Rising Healthcare Costs Hurting Retirement Contributions

The rising costs of healthcare are starting to have a negative impact on employees. Find out how employees are having trouble saving for their retirement thanks to the rise of healthcare costs in the interesting article by Paula Aven Gladych from Employee Benefit News.

Rising healthcare costs have had a dramatic impact on the ability of workers to save for retirement and other financial goals.

The latest Bank of America Merrill Lynch Workplace Benefits Report finds that of the workers who have experienced rising healthcare costs, more than half say they are contributing less to their financial goals as a result, including more than six in 10 who say they are saving less for retirement.

What’s more, financial stress also is playing a big role in employee physical health with nearly six in 10 employees saying it has had a negative impact on their physical well-being. This stress weighs most heavily on millennials at 68%, compared with baby boomers at 51%, according to the research.

Because of these dire statistics, more and more employees are looking to their employer to help them through financial challenges.

“We spend a lot of our waking time working and a lot of our finances are made up of the compensation and benefits our employer provides,” says Sylvie Feast, director of financial guidance services for Bank of America Merrill Lynch. “[Employer’s] healthcare and 401(k) plans are really valued by employees. I don’t think it’s surprising that they are looking to their employer that provides essential benefits to help provide access to ways to better manage their finances.”

And because employers offer healthcare and retirement benefits, it isn’t a stretch for workers to expect their employers to offer financial wellness as a benefit as well, Feast says.

“There’s no silver bullet, but a continuing evolution of trying new things to see what works and has an impact with the workforce,” Feast says. “Culture has something to do with it.”

Online tools, educational content, professional seminars in the workplace and personal consultations can be especially effective offerings, Feast says, adding that those options can help employees get more comfortable talking about their finances at work and at home with their family.

“People are pretty private about their finances,” Feast says. “I think there’s this access the employer needs to provide, but there also needs to be an arms-length distance so it is not the employer delivering it.”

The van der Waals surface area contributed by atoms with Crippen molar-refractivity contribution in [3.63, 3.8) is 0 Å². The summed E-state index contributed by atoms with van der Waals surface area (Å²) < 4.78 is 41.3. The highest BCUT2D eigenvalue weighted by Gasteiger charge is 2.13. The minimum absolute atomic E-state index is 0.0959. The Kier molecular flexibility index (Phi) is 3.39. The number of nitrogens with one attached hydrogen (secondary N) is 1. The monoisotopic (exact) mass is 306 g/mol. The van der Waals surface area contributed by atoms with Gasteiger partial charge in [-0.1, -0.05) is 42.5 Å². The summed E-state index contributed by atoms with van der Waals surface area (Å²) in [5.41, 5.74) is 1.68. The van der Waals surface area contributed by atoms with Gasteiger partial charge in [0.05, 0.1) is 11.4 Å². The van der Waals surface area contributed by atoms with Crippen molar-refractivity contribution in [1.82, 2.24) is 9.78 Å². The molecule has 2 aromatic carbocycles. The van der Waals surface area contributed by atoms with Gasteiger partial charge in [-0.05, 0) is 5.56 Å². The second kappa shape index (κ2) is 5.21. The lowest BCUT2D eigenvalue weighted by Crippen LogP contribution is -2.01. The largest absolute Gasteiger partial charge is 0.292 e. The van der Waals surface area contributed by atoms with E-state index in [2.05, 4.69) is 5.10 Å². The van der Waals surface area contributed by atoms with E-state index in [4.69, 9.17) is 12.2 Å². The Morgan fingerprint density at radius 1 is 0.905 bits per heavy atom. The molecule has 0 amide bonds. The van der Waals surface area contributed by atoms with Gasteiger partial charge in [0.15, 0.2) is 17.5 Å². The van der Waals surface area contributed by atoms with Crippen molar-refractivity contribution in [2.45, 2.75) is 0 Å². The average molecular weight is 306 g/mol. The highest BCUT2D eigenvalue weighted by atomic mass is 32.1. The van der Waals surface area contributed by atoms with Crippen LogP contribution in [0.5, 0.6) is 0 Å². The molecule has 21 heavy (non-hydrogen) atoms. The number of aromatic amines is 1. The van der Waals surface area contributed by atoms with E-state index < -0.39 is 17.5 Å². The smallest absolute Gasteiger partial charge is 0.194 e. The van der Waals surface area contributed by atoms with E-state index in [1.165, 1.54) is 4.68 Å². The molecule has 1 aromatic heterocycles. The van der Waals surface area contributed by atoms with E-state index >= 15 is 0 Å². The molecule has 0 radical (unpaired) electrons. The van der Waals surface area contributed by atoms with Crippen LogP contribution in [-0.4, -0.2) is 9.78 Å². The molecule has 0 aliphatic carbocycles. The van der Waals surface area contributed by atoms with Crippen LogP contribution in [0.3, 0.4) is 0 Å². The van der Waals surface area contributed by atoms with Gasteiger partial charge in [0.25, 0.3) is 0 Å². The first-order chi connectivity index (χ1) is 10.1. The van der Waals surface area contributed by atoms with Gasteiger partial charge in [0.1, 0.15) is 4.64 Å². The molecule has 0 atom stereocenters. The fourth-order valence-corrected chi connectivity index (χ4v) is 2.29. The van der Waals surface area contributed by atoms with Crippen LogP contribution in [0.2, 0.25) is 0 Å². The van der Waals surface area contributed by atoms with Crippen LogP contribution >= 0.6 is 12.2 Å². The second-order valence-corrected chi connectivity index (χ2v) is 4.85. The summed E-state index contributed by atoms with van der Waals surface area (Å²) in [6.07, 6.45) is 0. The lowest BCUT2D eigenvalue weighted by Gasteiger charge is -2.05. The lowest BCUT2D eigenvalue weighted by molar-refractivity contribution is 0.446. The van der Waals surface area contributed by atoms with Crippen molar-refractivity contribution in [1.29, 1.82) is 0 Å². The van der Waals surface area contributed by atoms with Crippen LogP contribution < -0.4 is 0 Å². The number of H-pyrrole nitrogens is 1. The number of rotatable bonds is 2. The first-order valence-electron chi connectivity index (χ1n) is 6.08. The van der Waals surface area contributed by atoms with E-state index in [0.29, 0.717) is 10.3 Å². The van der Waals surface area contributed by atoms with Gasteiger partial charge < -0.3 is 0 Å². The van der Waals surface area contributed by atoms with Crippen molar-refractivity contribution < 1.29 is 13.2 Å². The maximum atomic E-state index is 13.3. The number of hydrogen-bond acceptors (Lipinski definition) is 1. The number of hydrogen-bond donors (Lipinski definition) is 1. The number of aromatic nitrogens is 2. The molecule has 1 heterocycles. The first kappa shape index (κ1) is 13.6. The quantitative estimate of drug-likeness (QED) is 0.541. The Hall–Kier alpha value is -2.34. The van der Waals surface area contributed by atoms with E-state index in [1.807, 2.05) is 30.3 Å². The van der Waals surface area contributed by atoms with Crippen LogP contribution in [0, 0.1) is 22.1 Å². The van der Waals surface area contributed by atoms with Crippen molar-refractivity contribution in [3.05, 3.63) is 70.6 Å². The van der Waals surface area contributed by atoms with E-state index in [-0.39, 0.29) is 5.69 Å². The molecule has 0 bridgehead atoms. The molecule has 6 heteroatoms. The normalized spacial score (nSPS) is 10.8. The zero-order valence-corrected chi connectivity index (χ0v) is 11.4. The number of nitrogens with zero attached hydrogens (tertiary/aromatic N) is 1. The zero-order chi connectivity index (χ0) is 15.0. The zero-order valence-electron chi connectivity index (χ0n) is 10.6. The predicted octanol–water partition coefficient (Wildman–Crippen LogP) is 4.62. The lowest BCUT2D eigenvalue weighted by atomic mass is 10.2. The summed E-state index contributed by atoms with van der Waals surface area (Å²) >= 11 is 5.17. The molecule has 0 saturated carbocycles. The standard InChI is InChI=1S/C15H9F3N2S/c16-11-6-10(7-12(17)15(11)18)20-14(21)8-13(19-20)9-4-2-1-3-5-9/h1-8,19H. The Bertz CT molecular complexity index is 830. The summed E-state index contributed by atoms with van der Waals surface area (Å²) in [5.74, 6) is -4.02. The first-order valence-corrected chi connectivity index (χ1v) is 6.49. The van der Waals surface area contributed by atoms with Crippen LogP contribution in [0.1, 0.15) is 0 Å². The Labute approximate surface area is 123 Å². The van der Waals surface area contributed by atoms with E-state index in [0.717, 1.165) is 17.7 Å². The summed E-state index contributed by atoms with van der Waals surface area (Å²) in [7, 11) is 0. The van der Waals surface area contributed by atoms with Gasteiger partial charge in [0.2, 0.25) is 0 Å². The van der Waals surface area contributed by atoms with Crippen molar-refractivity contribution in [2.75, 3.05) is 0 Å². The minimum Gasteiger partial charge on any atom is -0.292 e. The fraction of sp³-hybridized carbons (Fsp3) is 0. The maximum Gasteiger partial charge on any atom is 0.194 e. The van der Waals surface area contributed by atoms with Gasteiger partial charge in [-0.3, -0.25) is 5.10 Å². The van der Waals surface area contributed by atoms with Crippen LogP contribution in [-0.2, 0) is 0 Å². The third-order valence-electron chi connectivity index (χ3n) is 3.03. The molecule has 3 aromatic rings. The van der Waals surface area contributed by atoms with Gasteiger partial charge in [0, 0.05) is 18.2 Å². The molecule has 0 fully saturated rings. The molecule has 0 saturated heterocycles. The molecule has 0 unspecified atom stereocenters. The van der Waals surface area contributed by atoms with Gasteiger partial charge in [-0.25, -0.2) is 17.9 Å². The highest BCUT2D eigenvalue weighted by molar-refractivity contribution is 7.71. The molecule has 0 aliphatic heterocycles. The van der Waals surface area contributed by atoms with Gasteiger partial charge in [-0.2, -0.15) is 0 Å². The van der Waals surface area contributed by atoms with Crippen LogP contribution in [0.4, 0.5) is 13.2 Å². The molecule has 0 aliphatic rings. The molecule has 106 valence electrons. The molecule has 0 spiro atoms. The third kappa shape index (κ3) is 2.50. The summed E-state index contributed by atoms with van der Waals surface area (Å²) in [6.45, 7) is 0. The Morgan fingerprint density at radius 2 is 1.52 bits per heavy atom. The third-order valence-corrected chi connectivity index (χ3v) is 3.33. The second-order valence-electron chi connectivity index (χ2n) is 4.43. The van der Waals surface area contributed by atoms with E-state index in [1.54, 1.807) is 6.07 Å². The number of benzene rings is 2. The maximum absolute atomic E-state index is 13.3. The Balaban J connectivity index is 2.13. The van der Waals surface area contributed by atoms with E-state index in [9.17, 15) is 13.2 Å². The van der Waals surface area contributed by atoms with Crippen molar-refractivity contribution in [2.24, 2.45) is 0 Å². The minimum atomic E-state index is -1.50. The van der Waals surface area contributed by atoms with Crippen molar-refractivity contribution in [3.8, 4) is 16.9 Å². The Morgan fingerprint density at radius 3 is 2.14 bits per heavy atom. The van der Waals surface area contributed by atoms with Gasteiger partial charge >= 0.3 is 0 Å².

Retirement savings is the area most workers want help with, according to Bank of America Merrill Lynch’s survey. More than half of baby boomers (54% ), 53% of Generation X and 43% of millennials say they need help saving for retirement, with 50% of all respondents ranking it as their No. 1 financial issue.

For millennials, good general savings habits and paying down debt were their next most important financial priorities. For Generation X, paying down debt, good general savings habits and budgeting all tied for second, and for baby boomers, planning for healthcare costs and paying down debt were their next biggest financial priorities.

Eighty-six percent of employees surveyed say they would participate in a financial education program provided by their employer, according to Bank of America Merrill Lynch.

Financial education is a slow, but worthy process, Feast says.

“People don’t just automatically start to show an immediate impact to their behavior,” she says. But, “if [employees] take steps, [they] will start to gain control and get more confidence.”

See the original article Here.

Source:

Gladych P. (2017 June 7). Rising healthcare costs hurting retirement contributions [Web blog post]. Retrieved from address https://www.benefitnews.com/news/rising-healthcare-costs-hurting-retirement-contributions


Millennials Lead Generational Split on Health Benefits

Did you know that millennial employees are more likely to focus on the benefits and costs associated with their healthcare plans compared to older employees? Take a look at this article by Amanda Eisenberg from Employee Benefit Adviser on why millennials are so much more involved with their healthcare plans.

Millennials are more likely to partake in cost-saving healthcare decisions than their older counterparts, according to new analysis from EBRI.